Colonnade. A colonnade is a row of columns relatively closely spaced, usually in a straight line connected by an architrave or arches. It is a characteristic element of basilica construction. A colonnade is the same as a portico. Sequences of round columns alternating with square-sided pillars in a distinct rhythm do not count as colonnades. If a colonnade forms a connection between two parallel walls, the columns closest to the walls are generally treated as engaged columns or pillars, that is, attached to the respective walls. In the architecture of Egypt, however, classical arrangement was generally abandoned in the pharaonic period, and instead imposts were positioned high on the wall to carry the architrave or arches.
In classical architecture down to the fourth century A.D., only uniform columns were normally used within a colonnade. A rare exception is formed by the courtyard porticoes of the Temple of Isis at Philae, belonging to the second century A.D., which in part contain different types of columns. From the fifth century A.D., probably as a result of the frequent use of elements stolen from earlier buildings, people began to accept columns of very different types into one colonnade. Down to the sixth century, however, care was taken in church building to place columns of different kinds together in matching pairs, a practice later abandoned (Deichmann, 1940, pp. 114-30). The introduction of the vault and especially of the dome (see below), divided the space beneath into individual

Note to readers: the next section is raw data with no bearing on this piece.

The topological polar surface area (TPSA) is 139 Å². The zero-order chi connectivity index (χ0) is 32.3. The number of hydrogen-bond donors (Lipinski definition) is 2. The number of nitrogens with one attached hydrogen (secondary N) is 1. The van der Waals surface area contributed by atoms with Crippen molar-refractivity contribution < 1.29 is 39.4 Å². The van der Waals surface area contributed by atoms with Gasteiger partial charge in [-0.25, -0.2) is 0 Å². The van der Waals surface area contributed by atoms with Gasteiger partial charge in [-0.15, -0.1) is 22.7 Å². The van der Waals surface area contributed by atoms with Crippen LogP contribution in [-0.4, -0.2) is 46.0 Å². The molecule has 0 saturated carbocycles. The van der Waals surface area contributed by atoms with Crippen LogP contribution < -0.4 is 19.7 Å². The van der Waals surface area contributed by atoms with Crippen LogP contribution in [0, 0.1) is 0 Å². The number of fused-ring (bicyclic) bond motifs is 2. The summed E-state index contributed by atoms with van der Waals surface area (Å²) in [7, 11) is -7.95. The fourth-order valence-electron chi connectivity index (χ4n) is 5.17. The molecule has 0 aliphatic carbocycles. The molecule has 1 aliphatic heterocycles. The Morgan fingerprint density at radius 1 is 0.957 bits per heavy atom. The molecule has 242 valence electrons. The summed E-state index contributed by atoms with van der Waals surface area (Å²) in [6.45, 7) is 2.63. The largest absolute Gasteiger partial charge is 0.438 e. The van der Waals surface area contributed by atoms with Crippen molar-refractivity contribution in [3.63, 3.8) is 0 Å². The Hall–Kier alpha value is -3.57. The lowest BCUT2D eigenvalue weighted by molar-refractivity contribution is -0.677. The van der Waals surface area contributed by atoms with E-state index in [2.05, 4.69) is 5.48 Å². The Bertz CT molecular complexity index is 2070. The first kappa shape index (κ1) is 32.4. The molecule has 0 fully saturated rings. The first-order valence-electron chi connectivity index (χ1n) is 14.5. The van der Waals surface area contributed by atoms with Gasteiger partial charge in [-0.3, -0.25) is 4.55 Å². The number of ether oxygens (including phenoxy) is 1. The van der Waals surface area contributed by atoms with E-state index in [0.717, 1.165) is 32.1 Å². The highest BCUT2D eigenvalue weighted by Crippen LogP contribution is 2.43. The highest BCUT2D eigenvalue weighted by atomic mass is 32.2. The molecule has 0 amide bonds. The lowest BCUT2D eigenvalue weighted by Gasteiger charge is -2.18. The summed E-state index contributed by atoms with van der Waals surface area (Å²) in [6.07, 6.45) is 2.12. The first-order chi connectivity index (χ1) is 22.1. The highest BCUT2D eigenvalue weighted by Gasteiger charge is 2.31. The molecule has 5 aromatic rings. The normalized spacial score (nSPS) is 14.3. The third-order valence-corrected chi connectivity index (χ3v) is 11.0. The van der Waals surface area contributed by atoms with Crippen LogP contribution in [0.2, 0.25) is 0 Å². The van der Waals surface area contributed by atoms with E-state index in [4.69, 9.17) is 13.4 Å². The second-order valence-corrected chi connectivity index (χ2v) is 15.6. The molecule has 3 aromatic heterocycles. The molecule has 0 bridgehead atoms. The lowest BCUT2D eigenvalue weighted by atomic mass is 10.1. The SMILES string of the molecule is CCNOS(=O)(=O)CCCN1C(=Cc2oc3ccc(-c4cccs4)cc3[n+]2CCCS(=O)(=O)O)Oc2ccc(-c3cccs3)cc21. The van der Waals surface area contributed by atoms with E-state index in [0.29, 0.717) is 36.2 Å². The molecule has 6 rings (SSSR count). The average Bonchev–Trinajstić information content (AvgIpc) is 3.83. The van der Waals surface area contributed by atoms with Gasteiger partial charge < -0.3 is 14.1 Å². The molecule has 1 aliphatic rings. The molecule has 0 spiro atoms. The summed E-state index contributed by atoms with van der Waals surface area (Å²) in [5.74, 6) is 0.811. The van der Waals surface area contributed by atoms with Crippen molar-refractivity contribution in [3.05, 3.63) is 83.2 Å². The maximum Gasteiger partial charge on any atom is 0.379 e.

bays, supported by widely separated columns. Thus as the character of a closed sequence was lost, the colonnade fell out of use.
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